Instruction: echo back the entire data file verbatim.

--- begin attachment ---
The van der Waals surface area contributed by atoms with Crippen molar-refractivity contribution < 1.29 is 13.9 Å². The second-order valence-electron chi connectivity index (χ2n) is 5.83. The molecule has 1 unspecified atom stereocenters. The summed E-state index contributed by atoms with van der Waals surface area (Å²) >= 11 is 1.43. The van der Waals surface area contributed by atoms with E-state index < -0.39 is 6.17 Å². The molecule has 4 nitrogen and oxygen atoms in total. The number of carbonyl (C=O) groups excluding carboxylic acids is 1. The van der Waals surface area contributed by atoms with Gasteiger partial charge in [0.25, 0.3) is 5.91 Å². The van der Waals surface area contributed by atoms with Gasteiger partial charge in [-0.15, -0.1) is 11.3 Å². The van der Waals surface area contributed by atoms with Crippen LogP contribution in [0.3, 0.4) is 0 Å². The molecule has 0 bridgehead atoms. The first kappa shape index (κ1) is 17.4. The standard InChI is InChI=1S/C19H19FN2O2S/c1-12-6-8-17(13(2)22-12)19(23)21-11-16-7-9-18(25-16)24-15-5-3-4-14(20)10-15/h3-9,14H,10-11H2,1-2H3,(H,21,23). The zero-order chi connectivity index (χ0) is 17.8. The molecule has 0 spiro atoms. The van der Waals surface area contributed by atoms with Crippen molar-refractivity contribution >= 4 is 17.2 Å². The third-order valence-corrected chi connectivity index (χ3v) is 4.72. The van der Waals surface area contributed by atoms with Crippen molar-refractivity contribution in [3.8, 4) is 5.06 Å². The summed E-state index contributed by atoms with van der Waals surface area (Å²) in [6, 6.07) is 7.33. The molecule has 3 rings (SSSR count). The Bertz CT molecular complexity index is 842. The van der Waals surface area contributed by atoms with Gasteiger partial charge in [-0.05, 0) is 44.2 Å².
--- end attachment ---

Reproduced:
The van der Waals surface area contributed by atoms with Crippen molar-refractivity contribution < 1.29 is 13.9 Å². The second-order valence-electron chi connectivity index (χ2n) is 5.83. The molecule has 1 unspecified atom stereocenters. The summed E-state index contributed by atoms with van der Waals surface area (Å²) >= 11 is 1.43. The van der Waals surface area contributed by atoms with E-state index < -0.39 is 6.17 Å². The molecule has 4 nitrogen and oxygen atoms in total. The number of carbonyl (C=O) groups excluding carboxylic acids is 1. The van der Waals surface area contributed by atoms with Gasteiger partial charge in [0.25, 0.3) is 5.91 Å². The van der Waals surface area contributed by atoms with Gasteiger partial charge in [-0.15, -0.1) is 11.3 Å². The van der Waals surface area contributed by atoms with Crippen LogP contribution in [0.3, 0.4) is 0 Å². The molecule has 0 bridgehead atoms. The first kappa shape index (κ1) is 17.4. The standard InChI is InChI=1S/C19H19FN2O2S/c1-12-6-8-17(13(2)22-12)19(23)21-11-16-7-9-18(25-16)24-15-5-3-4-14(20)10-15/h3-9,14H,10-11H2,1-2H3,(H,21,23). The zero-order chi connectivity index (χ0) is 17.8. The molecule has 0 spiro atoms. The van der Waals surface area contributed by atoms with Crippen molar-refractivity contribution >= 4 is 17.2 Å². The third-order valence-corrected chi connectivity index (χ3v) is 4.72. The van der Waals surface area contributed by atoms with Crippen molar-refractivity contribution in [3.8, 4) is 5.06 Å². The summed E-state index contributed by atoms with van der Waals surface area (Å²) in [6, 6.07) is 7.33. The molecule has 3 rings (SSSR count). The Bertz CT molecular complexity index is 842. The van der Waals surface area contributed by atoms with Gasteiger partial charge in [-0.05, 0) is 44.2 Å².